Pretty much from the moment that we are pregnant the shame game begins. It may start subtly with those who boast about not feeling sick at all and keeping up their exercise regime to those who condemn any women who exercise sighting risks to the baby as a reason to cease all strenuous activity. The divisive issues just keep coming ranging from the development of pregnancy stretch marks to judgemental comments about a woman’s choice to have an elective caesarean section. And that’s all before the baby is even born. Don’t get started on breastfeeding, to use a dummy or not, to co-sleep or not, what formula, bottles or buggy you use. There seems to be a never-ending supply of issues to sling mud at each other over, and nothing’s off limits. Not even post-partum recovery or post-pregnancy body image.
It is so ironic that having a curvier or less ‘perfect’ body due to stretch marks or a c section scar makes us feel less sexy or beautiful, but it isn’t the men that are body shaming us and making us feel less attractive. It’s us. Women are literally vicious beasts unleased on each other like in some ancient games-day spectacle at the Colosseum that know no better than to eat or be eaten.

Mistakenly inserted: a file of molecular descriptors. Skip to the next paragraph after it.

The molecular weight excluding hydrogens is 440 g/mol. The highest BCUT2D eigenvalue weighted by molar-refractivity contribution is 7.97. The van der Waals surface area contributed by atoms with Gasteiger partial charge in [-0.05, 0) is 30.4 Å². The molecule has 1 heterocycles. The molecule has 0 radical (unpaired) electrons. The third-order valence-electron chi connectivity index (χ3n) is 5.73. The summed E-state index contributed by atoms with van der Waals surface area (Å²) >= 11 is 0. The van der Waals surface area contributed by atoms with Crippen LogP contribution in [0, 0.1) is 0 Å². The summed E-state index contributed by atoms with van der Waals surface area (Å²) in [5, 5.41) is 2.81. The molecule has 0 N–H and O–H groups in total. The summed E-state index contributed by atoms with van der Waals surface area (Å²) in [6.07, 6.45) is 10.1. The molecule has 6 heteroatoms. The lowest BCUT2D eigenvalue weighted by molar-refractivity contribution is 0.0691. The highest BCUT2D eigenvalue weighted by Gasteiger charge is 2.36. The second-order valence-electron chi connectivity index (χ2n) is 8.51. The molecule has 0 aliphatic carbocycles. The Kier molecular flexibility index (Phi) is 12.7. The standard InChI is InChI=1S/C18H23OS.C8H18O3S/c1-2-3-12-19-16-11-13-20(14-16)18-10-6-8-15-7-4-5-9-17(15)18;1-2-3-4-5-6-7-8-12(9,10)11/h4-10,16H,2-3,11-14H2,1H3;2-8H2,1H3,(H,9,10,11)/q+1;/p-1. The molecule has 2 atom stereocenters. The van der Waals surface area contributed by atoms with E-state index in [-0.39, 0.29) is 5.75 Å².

The horrible truth is that is other women that are out for blood when someone posts a pic of the truth of the post-pregnancy body and what we cannot understand is why? The truly tragic thing about that is not the effect a snarky comment is going to have on the woman who posted the pic in the first place – she obviously has enough self confidence to post the pic anyway so any negative comments will likely be water off a ducks back to her. It is the woman who also has a similar pregnancy body image but wasn’t that confident. The one who is scrolling through and sees this picture, then reads the ridicule that ensues in the comments section, ultimately reinforcing her own negative self image.
But the truth is that for someone to be able to label you as bring something, especially something negative (fat, disgusting, a mess – jut to name a few) it is actually transactional. This meaning that you also have to accept that label in order for it to become truth to you and for it to have the intended impact on you (i.e. to make you feel like shit). But let’s face it, for this to be possible, you have to lie down and accept it whole heartedly and give over your power to someone else without a single word of defence or protest. So don’t do it. As they say, hurt people, hurt people. So…make a choice to be part of the solution and stop the cycle.